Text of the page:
June 2, 2011 / 9:00 PM / 6 years ago

CANADA STOCKS-TSX ends flat, dampened by economic concerns

   * TSX down 8.38 points, or 0.06 percent, at 13,519.50
 * Seven of 10 main sectors rise, materials biggest drag
 * Friday’s U.S. nonfarm payrolls awaited
 * Progress Energy stock jumps on C$1.07 bln deal  (Adds details. Updates to close)
 By Ka Yan Ng and Solarina Ho
 TORONTO, June 2 (Reuters) - Toronto’s main stock index finished little changed on Thursday, as caution about the global economy took the steam out of an early rally.
 The index, which recorded a drop of nearly 2 percent on Wednesday -- its biggest one-day slide since Aug. 11 -- got a boost earlier from its hefty energy and materials groups.
 But both these sectors were well off the day’s highs by session’s end, with materials, down 0.79 percent, leading the slide after a wave of technical selling hit both gold and silver futures. [GOL/]
 The energy sector eked out a 0.02 percent rise, having erased nearly all of its early gains. The retreat came as U.S. crude futures extended losses, reacting to a government report showing a surprise rise in U.S. crude stockpiles. [O/R]
 “It just speaks to the nervousness or the sense of uncertainty that investors currently feel,” said Elvis Picardo, analyst and strategist at Global Securities in Vancouver.
 “We haven’t been able to post a sustainable rally for a few days now. I think the bears currently have the upper hand.”
 Barrick Gold (ABX.TO) and Goldcorp (G.TO) were among the biggest drags on the index, helping to send the gold subgroup down nearly 1 percent. Barrick dropped 2.15 percent to C$45.06, while Goldcorp shed 1.16 percent to C$47.58.
 Silver Wheaton SLW.TO slipped 2.05 percent to C$34.36, and Imperial Oil (IMO.TO) lost 1.82 percent to C$45.81.
 The Toronto Stock Exchange’s S&P/TSX composite index .GSPTSE finished down 8.38 points, or 0.06 percent, at 13,519.50. Seven of the index’s 10 main sectors were higher.
 The index is now up just a scant 0.57 percent on the year and some analysts believe it could be setting up to turn negative.
 “This could be a retest of that again,” said John Kurgan, senior market strategist at Lind-Waldock.
 “It’s one thing to be down there in the first month or two of the year, but when you’re down there at the midpoint of the year.... it takes on a different type of a feeling.”
 NEXT CUE FROM JOBS DATA
 While new U.S. claims for unemployment benefits fell by 6,000 last week to a seasonally adjusted 422,000, the labor market by most accounts remains weak. The figure comes ahead of Friday’s key U.S. nonfarm payrolls report for May. [ID:nOAT004815] [ID:nN31283560]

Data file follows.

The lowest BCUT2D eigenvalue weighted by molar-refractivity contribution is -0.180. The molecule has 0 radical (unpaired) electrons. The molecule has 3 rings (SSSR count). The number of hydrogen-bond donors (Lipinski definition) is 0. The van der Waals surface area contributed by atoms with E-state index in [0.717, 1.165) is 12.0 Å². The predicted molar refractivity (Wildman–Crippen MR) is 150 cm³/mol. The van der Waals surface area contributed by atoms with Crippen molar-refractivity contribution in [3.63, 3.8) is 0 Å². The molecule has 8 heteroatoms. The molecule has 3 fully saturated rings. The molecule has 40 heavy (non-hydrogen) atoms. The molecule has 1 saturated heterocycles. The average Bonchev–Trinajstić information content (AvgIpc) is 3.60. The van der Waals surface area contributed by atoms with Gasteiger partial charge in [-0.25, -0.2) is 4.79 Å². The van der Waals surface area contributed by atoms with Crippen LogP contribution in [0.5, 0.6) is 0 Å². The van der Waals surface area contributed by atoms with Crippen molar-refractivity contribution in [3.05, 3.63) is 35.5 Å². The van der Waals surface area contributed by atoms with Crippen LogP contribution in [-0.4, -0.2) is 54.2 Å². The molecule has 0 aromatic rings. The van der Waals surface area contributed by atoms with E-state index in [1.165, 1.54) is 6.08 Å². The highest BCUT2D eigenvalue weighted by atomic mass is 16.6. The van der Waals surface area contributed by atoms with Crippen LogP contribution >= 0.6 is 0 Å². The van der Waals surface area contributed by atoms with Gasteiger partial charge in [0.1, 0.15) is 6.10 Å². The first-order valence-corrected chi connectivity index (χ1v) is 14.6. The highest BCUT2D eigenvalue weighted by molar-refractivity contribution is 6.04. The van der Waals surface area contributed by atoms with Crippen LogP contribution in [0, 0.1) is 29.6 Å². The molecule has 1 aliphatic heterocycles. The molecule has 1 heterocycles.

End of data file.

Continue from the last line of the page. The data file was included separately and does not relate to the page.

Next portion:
Recent data ranging from consumer spending to manufacturing has suggested the U.S. and other global powerhouse economies, are hitting a soft patch.
 “There are more cracks opening up in the economic side, especially in the States. We’ve seen a clear deterioration in the numbers in the last few weeks,” said Andrew Pyle, an associate portfolio manager at ScotiaMcLeod.
 “Clearly, if the U.S. employment numbers are not good, then that’s just going to be one more element of concern.”
  Markets are already gearing up for a soft read on the U.S. labor market, confirming the economy’s loss of momentum as it grapples with a raft of headwinds ranging from high energy prices and bad weather to supply chain disruptions due to the earthquake in Japan. [ID:nN31283560]
 In other company news, Laurentian Bank (LB.TO) fell 4.05 percent to C$49.56 after it reported stronger results but missed expectations. [ID:nN02247242]
 Sino-Forest Corp TRE.TO plunged 20.59 percent to C$14.46, making it the second most influential dragger on the index, after a research firm called the company’s revenue accounting structure into question. [ID:nL3E7H22TD]
 Progress Energy  (PRQ.TO) jumped 4.22 percent to C$14.57 after it said it will sell half its working interest in a joint venture to Malaysia’s state oil firm Petronas for C$1.07 billion ($1.09 billion) to develop its large shale assets in British Columbia. [ID:nL3E7H21VB]
 ($1=$0.98 Canadian)  (Editing by Jeffrey Hodgson)                          

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